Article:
In 1904, Britain and France had signed an agreement – the Entente Cordiale – that did not bind them absolutely to come to each other’s military defence, but was intended as a protection against the Triple Alliance of Germany, Austria-Hungary, and Italy. In 1907, Russia joined the Entente Cordiale.
On 28th June 1914, in Sarajevo, capital and largest city of Bosnia and Herzegovina – then part of the Austro-Hungarian empire – the Crown Prince of Austria-Hungary, Archduke Franz Ferdinand, was killed by a Serbian nationalist, Gavrilo Princip.
Archduke Franz Ferdinand was visiting Sarajevo because the Empire had annexed Bosnia and Herzegovina from the Ottoman Empire in 1908.
Serbia, which had once been part of the Ottoman Empire, and which had been recognised as an independent nation only in 1878 – but under the domain of the Austro-Hungarian Empire – felt that Bosnia and Herzegovina should have become part of Serbia. Gavrilo Princip, who shot Archduke Ferdinand, was a Serbian nationalist.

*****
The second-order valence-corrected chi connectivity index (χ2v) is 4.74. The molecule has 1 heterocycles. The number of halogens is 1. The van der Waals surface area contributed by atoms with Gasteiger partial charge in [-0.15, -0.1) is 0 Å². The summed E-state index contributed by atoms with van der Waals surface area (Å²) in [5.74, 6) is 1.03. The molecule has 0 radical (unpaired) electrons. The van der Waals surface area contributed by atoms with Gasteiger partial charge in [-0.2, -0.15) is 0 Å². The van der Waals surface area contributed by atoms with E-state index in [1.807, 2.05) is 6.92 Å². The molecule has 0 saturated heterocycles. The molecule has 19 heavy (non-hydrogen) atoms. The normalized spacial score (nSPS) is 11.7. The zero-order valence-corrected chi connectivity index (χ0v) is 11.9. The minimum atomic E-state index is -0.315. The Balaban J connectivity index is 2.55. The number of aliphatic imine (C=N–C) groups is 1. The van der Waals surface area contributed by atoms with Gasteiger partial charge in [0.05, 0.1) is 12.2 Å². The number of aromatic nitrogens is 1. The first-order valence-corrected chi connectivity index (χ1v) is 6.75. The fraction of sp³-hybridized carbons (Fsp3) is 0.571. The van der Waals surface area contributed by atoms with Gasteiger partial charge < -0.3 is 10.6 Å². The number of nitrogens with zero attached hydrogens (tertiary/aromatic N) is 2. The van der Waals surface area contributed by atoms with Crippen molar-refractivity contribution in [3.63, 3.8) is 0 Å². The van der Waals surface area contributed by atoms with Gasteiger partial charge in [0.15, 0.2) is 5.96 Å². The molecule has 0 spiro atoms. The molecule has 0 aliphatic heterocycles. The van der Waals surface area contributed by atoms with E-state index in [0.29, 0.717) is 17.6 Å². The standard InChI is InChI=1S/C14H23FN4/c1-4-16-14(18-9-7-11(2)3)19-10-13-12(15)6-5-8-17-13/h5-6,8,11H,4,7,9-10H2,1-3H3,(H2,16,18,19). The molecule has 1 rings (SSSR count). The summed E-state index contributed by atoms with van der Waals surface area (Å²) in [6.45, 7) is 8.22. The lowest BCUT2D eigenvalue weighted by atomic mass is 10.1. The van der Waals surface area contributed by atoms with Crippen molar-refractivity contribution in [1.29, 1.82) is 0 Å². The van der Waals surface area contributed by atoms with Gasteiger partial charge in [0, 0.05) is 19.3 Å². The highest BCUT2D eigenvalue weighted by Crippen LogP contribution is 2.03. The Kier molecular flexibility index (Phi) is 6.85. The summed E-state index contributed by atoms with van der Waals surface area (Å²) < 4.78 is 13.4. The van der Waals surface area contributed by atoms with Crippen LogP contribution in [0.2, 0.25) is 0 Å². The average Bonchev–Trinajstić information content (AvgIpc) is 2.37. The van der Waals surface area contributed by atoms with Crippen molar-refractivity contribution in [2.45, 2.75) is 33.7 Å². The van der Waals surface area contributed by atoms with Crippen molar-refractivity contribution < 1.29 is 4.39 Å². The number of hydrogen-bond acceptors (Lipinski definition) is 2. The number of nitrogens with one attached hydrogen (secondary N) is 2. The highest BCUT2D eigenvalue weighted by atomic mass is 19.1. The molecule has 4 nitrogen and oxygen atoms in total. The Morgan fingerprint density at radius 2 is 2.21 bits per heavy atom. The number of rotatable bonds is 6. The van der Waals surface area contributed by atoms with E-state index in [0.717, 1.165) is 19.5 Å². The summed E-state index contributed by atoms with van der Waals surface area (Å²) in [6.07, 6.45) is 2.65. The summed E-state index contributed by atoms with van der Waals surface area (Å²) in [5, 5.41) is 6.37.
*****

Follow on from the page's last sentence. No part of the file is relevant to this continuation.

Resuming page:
As the car quickly reversed, a thin stream of blood spurted from His Highness’s mouth onto my right check. As I was pulling out my handkerchief to wipe the blood away from his mouth, the Duchess cried out to him, “For God’s sake! What has happened to you?”
At that she slid off the seat and lay on the floor of the car, with her face between his knees.
I had no idea that she too was hit and thought she had simply fainted with fright. Then I heard His Imperial Highness say, “Sophie, Sophie, don’t die. Stay alive for the children!”